Holly Ashford, senior content manager at Babel PR, argues that in this very visual world, there is always a place for well-crafted copy.
We live in a visual world and we work in a hyper-visual PR and marketing environment. Pictures have power, and the imagery, colour, and aesthetic a brand uses to sculpt its identity can make the difference between a marketing success story and an epic tragedy.
Take McDonald’s: despite opening its first fast food outlet in 1948, it wasn’t until 1967 that a franchise owner introduced the now iconic Ronald McDonald as a mascot and advertising tool. By 1973, the figure was reportedly more familiar to 96% of American children than the name of their president.
Another all-American brand, but a wholly different story: who can forget Pepsi’s 2017 ‘Jump In’ ad, which featured reality TV star Kendall Jenner handing a police officer a can of the drink during a Black Lives Matter-esque protest?
Cue immediate backlash on social media, followed by an unrelenting stream of media and consumer commentary, which culminated in Pepsi’s removal of the video ad from YouTube and its sharing of a “we missed the mark” statement. Clearly.
Images have impact, but for conveying (with substance) opinion, messaging, propositions and vision, it’s carefully-crafted written content that’s needed – and will sit at the heart of many PR and marketing campaigns.
Even conveying a message through a visual means often still requires that message to be decided and confirmed, which necessitates verbal or written description. As humans, we want to communicate and to tell stories. In fact, at Babel, we situate well-written narratives at the centre of all of our campaigns. Here’s how:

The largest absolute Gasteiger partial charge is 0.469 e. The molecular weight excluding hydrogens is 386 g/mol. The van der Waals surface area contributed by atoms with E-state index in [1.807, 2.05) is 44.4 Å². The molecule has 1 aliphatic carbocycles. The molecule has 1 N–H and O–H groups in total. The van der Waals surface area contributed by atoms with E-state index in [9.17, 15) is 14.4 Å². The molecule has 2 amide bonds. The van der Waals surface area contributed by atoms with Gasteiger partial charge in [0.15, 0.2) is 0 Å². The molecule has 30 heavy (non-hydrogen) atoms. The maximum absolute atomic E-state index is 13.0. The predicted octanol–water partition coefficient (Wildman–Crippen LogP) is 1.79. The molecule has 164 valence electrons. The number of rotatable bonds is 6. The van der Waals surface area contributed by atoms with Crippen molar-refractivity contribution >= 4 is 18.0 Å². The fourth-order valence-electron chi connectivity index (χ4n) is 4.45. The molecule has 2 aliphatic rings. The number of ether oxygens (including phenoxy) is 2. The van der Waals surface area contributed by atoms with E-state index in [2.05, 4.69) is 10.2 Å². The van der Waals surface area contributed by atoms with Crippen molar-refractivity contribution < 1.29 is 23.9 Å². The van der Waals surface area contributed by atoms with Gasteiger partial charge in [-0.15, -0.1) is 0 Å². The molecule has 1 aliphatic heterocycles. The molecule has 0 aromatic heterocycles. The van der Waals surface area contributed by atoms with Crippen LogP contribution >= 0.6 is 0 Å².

Campaigns will commence with messaging sessions which fully immerse the team in a client’s technology/challenges/opportunities/markets/ethos/culture/objectives (…and so on…). The resulting ‘position papers’ capture a brand’s view on a market trend or industry issue that they can assume ownership of and with which their brand can become synonymous.
This content can then be used as the basis from which to craft original media pitches, feature-length articles, blog posts, commentary and opinion, video scripts, and issues jumps.
Quality and creativity
But what makes this content stand out from the crowd, and the competition? Why would an editor choose to publish a feature from one company over another operating in the same market? What makes a journalist, looking to add commentary on a breaking news item, pick a quote from one CEO over senior spokespeople from other firms?
Name, fame and reputation are obvious answers – which is little consolation for the hundreds of start-ups and SMEs in the B2B technology sector clamouring for page space and market share. Bold, polarising and gutsy opinion is another – but again, for many B2B tech brands, courting controversy is neither relevant nor helpful.
It’s the quality of the content that’s crucial, which means injecting creativity, establishing or strengthening a strong tone of voice, and intelligently weaving through a client’s messaging.
Show, don’t tell
Feeling and emotion are the heroes and heroines of written campaign content – yes, even for the most seemingly dull and dry of techie concepts.
Well-written narratives should both convey and evoke feeling, which then prompts action, behavioural change, or simply provides a compelling reason for audiences to pursue conversations and engagement with our clients.
Written content should show and not tell. As PRs, we should all know how to sell a product by writing factually and explicitly about its features, applications and target market. While this might be useful as internal collateral for a sales team, it won’t cut it with the media – and it won’t excite the reader.
Whether it’s a long-form feature or a punchier blog piece, the key to selling is richer, subtler and human-centric. And the selling should never be of products; it should be of solutions to problems.